The amendment will phase out any outstanding share warrants by giving bearers of these warrants a two-year period, from the time the amendment is effected, to surrender the warrants for cancellation and have their names entered in the register of members. Companies will cancel any outstanding share warrants that are not surrendered.
This transitional arrangement has been in place for more than 40 years. It was put in place for bearers of share warrants issued before 29 December 1967 to convert the warrants to registered shares. This amendment addresses the growing international expectation to strengthen transparency of companies.
- Amendment to Section 76 – Allowing listed companies to make selected off-market acquisition of shares in itself in accordance with an agreement authorised by the company.
Section 76D(1)(b) has been deleted to allow listed companies to conduct selective off-market acquisitions. New sections 76(8)(m) and 76(8A) have clarified that sponsoring an odd-lot program does not amount to financial assistance.
- New Section 67 and Amendment to Section 76G – Permitting use of capital for share issues and buybacks for brokerage, commissions
A company can use its share capital to pay any expenses (including brokerage or commission) incurred directly in the issue of new shares or buyback of shares.
- 13. New Section 68 – Allowing companies to issue shares for no consideration.
A company having a share capital may issue shares for which no consideration is payable to the issuing company.
Financial Assistance for Acquisition of Shares
14. Amendment to Section 76 – No more prohibition against financial assistance by private companies. New exceptions to financial assistance provisions
A company may not give financial assistance to any person (whether directly or indirectly) for the purpose of acquisition/ proposed acquisition of shares or units of shares in the company or holding company.
The financial assistance prohibition for private companies will be done away with, but will still apply to public company / subsidiary of public company.
- Private companies are usually closely held, and shareholders have greater control over the decision to give financial assistance.
- This will reduce cost for private companies and is consistent with the position in the UK.
To clarify or address concerns that the present financial assistance prohibition may impede potentially beneficial or innocuous transactions, the following new exceptions will be introduced for a public company or a subsidiary of a public company:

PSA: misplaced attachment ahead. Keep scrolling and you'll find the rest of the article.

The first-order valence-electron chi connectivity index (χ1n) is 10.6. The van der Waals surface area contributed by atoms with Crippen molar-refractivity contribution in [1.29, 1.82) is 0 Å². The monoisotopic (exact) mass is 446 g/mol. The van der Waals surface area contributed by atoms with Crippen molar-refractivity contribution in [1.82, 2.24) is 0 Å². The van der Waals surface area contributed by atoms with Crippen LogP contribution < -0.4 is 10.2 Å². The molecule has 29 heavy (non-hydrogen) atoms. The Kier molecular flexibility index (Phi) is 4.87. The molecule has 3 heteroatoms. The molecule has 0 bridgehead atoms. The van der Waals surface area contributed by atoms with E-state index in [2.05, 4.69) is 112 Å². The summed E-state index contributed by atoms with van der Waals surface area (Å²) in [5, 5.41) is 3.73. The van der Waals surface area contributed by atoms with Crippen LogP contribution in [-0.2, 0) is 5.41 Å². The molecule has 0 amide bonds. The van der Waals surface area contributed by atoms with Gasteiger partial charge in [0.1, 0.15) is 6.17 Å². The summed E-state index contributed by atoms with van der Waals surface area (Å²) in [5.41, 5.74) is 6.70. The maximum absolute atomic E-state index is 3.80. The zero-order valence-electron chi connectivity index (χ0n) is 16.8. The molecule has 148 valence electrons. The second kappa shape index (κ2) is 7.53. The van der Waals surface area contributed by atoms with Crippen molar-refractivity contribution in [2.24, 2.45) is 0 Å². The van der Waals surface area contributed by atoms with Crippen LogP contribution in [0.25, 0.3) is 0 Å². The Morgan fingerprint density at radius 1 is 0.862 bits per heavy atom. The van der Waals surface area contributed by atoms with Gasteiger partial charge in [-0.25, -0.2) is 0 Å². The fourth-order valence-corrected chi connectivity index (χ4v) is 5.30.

(a) Where the giving of assistance does not materially prejudice interests of company or shareholders or company’s ability to pay its creditors (subject to the company satisfying certain prescribed conditions);
(b) Distributions made in the course of the company’s winding up;
(c) Allotment of bonus shares; and
(d) Redemption of redeemable shares of a company in accordance with its constitution.
15. Amendment to Section 328 – Update limit on preferential payments to employees of insolvent companies.
Employees of an insolvent company are currently entitled to be paid their wages and salaries, followed by retrenchment benefits and ex-gratia payments, in priority of other unsecured creditors. The limit in the Companies Act on such priority payment is “five months’ salary of the employee or $7,500, whichever is lower”.
The amendment will update the limit and specify in the subsidiary legislation a new limit of “five months’ salary or five times the salary cap for non-workmen referred to in Part IV of the Employment Act, whichever is lower”.
The $7,500 limit is based on the monthly salary cap of $1,500 for non-workmen under the Employment Act in 1993 more than two decades ago. This approach has the benefit of ensuring that the limit will be automatically updated each time the salary cap for non-workmen is adjusted in the Employment Act. This is to ensure that this section of the Companies Act is in line with the Employment Act.
For Frequently Asked Questions (FAQs) to the Implementation of the Companies (Amendment) Act 2014, please click here.
Winding-up by Court
- Amendment to Section 254 – Empowering the Court hearing a winding-up application to order a buy-out instead of ordering winding-up.
To allow the court to order a buy-out where it is just and equitable to do so (Recommendation 2.26), or where directors acted in their own interest or in unfair or unjust manner (Recommendation 2.27).
Statutory Derivative Action
- Amendment to Section 216A – (i) Expanding the scope of the statutory derivative action in section 216A to allow a complainant to apply to the court for leave to commence/intervene in arbitration, and (ii) Extending application of section 216A such that the statutory derivative action is applicable to Singapore-incorporated companies that are listed for quotation or quoted on a securities market, whether in Singapore or overseas.
The statutory derivation action will be available to all Singapore incorporated companies (instead of non-listed companies only) and will allow a complainant to start arbitration proceedings or intervene in an arbitration to which the company is a party for the purpose of prosecuting, defending or discontinuing the arbitration on company’s behalf (in addition to court proceedings).